As shown schematically, an overpressure valve 10 branches off from the line between the control valve 6 and the lifting connection B, said valve discharging too high pressures.

Between the control valve 6 and the lowering connection A is located a change-over valve 11 with a slide 12, which can be displaced against the force of a spring 14 via an electromagnet 13. In the position nd of the slide 12 shown in FIG. 1, the lowering connection A is connected with the tank 5. In this position nd of the change-over valve 11, the control valve arrangements acts in the usual way, that is, the motor 2 is controlled in a single-acting operation. In order to lift a load by means of the motor 2, fluid is supplied to the lifting connection B via the control valve 6. Fluid, which is displaced from the motor 2 via the lowering connection A reaches the tank 5. When the load is lowered, fluid from the lifting connection B is discharged to the tank 5 via the control valve 6. Via the lowering connection A, fluid is sucked from the tank 5. The position of the slide 12 shown in FIG. 1 is therefore called normal position nd (normal down).

When, however, the slide 12 is displaced to the right into a position pd (power down), pressurised fluid can be supplied to the lowering connection A, in the position l of the slide 9 of the control valve. When the control valve 6 has been brought to the position l, and at the same time the change-over valve 11 is in the position pd, a through fluid path is created from the pump connection P to the lowering connection A, and the motor 2 is double-acting, that is, it cannot only lower the load, but it can exert a downwards force. When, for example, the load has reached the earth, and the motor 2 continues to work downwards, the vehicle can be lifted.

Also when the changeover valve 11 is in the position pd, the motor 2 can lift a normal load. In this case, the fluid displaced via the lowering connection A reaches the tank connection T and thus the tank 5 via the changeover valve 11 and the control valve 6 in the position r.

FIG. 2 shows an alternative embodiment, in which similar and corresponding parts have the same reference numbers.

Contrary to the embodiment according to FIG. 1, the changeover valve 11 is no longer controllable via an electromagnet, but via a pilot pressure line 15. The pilot pressure line 15 is led to the control valve 6 and connected with the tank in the neutral position n of the slide 9. The spring 14 thus moves the slide 12 of the changeover valve 11 to the position nd, so that the motor 2 is single-acting.

When the slide 9 of the control valve 6 is displaced to the lifting position R, the pilot pressure line 15 is also connected with the tank, that is, it remains in the position nd shown. The lifting connection B is connected with the pump connection, and the lowering connection A remains connected with the tank 5 via the changeover valve 11, as shown.

When now the slide 9 is displaced somewhat to the right, it passes, before reaching the lowering position l, an intermediary position pl, in which the pump connection P is connected with the changeover valve 11. At the same time, the pilot pressure line 15 is also connected with the pump connection P via an overpressure valve 16. Accordingly, the changeover valve is switched over, so that its slide reaches the position pd. In this case, the lowering connection of the motor 2 is supplied with pressurised hydraulic fluid directly from the pump connection P.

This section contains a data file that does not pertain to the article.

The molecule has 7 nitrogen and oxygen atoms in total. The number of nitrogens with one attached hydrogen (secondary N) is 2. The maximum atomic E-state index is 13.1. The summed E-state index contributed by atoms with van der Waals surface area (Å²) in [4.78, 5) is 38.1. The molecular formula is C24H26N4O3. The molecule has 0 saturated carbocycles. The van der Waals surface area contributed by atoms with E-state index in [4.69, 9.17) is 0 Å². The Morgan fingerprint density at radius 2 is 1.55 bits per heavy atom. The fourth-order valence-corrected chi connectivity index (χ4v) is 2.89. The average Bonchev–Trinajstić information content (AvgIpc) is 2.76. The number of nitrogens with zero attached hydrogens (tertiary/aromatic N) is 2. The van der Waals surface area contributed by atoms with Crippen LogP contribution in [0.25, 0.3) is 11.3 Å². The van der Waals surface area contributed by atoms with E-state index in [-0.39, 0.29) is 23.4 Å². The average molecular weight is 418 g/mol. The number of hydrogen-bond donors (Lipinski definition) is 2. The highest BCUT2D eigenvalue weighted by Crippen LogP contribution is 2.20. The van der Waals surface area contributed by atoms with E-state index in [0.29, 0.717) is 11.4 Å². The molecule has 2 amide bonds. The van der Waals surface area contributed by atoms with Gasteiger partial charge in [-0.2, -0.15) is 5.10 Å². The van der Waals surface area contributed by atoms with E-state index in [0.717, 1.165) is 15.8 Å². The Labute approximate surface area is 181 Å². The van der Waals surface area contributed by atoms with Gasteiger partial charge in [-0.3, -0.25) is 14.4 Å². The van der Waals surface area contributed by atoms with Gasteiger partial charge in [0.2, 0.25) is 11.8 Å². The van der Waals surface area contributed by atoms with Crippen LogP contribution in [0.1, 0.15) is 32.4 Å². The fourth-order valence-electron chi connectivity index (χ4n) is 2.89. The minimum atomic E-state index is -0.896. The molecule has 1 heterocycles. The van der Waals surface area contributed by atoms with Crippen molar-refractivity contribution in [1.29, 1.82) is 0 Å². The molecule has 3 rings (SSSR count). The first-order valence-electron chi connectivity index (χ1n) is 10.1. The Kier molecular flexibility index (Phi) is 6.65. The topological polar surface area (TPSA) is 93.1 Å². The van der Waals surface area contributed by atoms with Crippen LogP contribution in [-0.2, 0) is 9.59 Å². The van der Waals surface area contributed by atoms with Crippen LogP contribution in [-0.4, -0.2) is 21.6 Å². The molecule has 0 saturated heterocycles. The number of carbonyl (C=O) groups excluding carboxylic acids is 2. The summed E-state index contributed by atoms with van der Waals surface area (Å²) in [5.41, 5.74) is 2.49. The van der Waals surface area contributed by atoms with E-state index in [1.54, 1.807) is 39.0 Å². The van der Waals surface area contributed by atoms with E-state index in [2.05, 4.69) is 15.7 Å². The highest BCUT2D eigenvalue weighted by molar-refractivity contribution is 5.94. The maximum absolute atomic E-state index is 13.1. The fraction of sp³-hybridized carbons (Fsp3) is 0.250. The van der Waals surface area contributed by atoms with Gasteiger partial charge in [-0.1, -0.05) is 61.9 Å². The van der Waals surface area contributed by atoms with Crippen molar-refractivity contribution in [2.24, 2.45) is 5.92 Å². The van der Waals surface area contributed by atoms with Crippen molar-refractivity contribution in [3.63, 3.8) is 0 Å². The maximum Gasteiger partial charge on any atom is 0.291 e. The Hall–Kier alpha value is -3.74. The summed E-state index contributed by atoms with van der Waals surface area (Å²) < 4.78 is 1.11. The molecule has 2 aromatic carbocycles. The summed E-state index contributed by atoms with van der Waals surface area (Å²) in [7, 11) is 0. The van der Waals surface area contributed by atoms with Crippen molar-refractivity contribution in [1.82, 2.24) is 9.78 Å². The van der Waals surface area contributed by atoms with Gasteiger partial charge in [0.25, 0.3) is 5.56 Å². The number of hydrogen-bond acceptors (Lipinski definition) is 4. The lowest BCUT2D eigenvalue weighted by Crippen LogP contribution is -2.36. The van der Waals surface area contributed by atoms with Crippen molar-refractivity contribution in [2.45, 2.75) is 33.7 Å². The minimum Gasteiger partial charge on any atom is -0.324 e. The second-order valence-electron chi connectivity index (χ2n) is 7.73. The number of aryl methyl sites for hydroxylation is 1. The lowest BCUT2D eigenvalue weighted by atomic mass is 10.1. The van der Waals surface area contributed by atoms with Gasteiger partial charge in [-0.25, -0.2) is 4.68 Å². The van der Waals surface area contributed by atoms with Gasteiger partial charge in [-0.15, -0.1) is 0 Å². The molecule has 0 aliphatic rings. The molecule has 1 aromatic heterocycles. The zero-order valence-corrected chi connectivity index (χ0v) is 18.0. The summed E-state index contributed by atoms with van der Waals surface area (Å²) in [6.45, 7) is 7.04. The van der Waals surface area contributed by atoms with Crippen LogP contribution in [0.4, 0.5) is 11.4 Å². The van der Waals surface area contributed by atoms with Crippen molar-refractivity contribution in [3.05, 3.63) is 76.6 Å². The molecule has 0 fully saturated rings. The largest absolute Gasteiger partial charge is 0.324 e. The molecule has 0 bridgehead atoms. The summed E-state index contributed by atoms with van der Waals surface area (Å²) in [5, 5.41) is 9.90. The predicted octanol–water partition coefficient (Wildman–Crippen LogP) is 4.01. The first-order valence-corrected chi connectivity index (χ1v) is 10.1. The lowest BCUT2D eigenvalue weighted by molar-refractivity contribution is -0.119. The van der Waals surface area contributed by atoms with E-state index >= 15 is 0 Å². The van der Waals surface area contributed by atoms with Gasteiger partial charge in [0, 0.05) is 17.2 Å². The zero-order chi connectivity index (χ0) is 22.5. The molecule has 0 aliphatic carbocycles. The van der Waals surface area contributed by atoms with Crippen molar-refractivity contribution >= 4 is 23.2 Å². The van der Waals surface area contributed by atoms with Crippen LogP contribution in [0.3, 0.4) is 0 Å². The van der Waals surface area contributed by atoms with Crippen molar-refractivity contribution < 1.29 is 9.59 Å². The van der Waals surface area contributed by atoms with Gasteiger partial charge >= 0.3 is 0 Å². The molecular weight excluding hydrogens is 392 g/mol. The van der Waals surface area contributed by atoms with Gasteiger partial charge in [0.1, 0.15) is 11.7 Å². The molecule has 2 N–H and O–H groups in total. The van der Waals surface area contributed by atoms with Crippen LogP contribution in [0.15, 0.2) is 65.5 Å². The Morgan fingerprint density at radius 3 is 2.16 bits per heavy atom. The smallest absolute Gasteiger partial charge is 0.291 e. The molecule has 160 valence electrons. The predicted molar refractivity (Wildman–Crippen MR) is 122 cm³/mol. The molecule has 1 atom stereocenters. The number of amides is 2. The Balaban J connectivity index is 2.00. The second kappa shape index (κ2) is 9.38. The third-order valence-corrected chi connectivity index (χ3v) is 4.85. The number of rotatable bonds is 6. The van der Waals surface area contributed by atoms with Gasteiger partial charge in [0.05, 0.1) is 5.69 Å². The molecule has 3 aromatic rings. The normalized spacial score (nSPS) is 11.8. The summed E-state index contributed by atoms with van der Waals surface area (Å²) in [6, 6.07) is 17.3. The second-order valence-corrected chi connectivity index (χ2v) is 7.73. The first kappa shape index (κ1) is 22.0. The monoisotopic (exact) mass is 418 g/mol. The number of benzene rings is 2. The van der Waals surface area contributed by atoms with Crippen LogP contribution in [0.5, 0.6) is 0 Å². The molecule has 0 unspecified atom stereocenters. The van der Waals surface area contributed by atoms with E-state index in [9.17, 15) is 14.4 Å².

The control valve 6 does not only specify the direction of movement of the motor 2. Truly, discrete positions of the slide 9 of the changeover valve are shown. In fact, however, the slide 9 in the control valve 6 releases throttle openings more or less. When the slide is displaced from its neutral position n, it firstly releases throttle openings in such a manner that the motor 2 can move at a low speed. The more the slide 9 is displaced, the higher is the speed. Thus, the more the slide 9 is displaced to the right, the higher is the lowering speed. It can now be ensured that, when a certain limit is reached, for example 10% or 20% of the maximum speed, the position l of the slide 9 is reached, so that the pilot pressure line 15 is relieved to the tank again and the slide 12 of the change-over valve 11 switches to the position nd. With higher lowering speeds of the motor 2, thus only single-acting operation is possible.

FIG. 3 shows an embodiment, which substantially corresponds to that of FIG. 2. Similar and corresponding parts have the same reference numbers.

Also in the embodiment according to FIG. 3 the changeover valve 11 is pilot controlled, that is, its slide 12 is acted upon by a spring 14 in the one direction and by a pressure in a pilot line 17 in the other direction. However, the position pd is the “resting position”, that is, in the absence of a pressure the control valve 6 is connected directly with the lowering connection A via the change-over valve 11. Further to the positions known from the FIGS. 1 and 2, n (neutral), r (lifting), l (lowering) and pl (lowering under pressure), a position b is provided, a so-called locking position.

In the position r of the slide 9, pressurised hydraulic fluid reaches from the pump 4 to the lifting connection B. Fluid from the lowering connection A can flow off to the tank 5, and the position of the slide 12 of the change-over valve 11 is insignificant in this connection.

In the lowering position l, the lifting connection B is connected with the tank connection T via the slide 9 of the control valve 6. At the same time, the pilot pressure line 17 receives pressure from the overpressure valve 16, so that the slide 12 of the changeover valve 11 is displaced to the position nd, so that the motor 2 operates in the single-acting manner.